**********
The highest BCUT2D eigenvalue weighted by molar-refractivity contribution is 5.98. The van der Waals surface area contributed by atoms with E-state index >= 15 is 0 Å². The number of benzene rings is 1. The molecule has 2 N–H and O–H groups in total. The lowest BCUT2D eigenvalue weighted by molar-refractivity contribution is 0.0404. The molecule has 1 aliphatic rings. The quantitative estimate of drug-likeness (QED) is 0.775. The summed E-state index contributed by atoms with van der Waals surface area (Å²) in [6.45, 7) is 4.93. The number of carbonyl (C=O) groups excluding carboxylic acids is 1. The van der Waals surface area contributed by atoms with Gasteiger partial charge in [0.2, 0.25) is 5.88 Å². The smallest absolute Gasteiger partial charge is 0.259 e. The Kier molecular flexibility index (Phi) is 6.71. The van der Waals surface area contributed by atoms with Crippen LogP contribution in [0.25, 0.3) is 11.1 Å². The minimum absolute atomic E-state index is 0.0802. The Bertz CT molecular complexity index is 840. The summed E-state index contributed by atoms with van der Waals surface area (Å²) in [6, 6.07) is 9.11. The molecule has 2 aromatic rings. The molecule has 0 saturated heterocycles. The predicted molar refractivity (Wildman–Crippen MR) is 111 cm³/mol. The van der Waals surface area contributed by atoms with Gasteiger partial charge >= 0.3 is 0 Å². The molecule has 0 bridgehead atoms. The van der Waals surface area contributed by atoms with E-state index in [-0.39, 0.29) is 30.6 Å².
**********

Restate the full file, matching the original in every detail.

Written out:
The highest BCUT2D eigenvalue weighted by molar-refractivity contribution is 5.98. The van der Waals surface area contributed by atoms with E-state index >= 15 is 0 Å². The number of benzene rings is 1. The molecule has 2 N–H and O–H groups in total. The lowest BCUT2D eigenvalue weighted by molar-refractivity contribution is 0.0404. The molecule has 1 aliphatic rings. The quantitative estimate of drug-likeness (QED) is 0.775. The summed E-state index contributed by atoms with van der Waals surface area (Å²) in [6.45, 7) is 4.93. The number of carbonyl (C=O) groups excluding carboxylic acids is 1. The van der Waals surface area contributed by atoms with Gasteiger partial charge in [0.2, 0.25) is 5.88 Å². The smallest absolute Gasteiger partial charge is 0.259 e. The Kier molecular flexibility index (Phi) is 6.71. The van der Waals surface area contributed by atoms with Crippen LogP contribution in [0.25, 0.3) is 11.1 Å². The minimum absolute atomic E-state index is 0.0802. The Bertz CT molecular complexity index is 840. The summed E-state index contributed by atoms with van der Waals surface area (Å²) in [6, 6.07) is 9.11. The molecule has 2 aromatic rings. The molecule has 0 saturated heterocycles. The predicted molar refractivity (Wildman–Crippen MR) is 111 cm³/mol. The van der Waals surface area contributed by atoms with Gasteiger partial charge >= 0.3 is 0 Å². The molecule has 0 bridgehead atoms. The van der Waals surface area contributed by atoms with E-state index in [-0.39, 0.29) is 30.6 Å².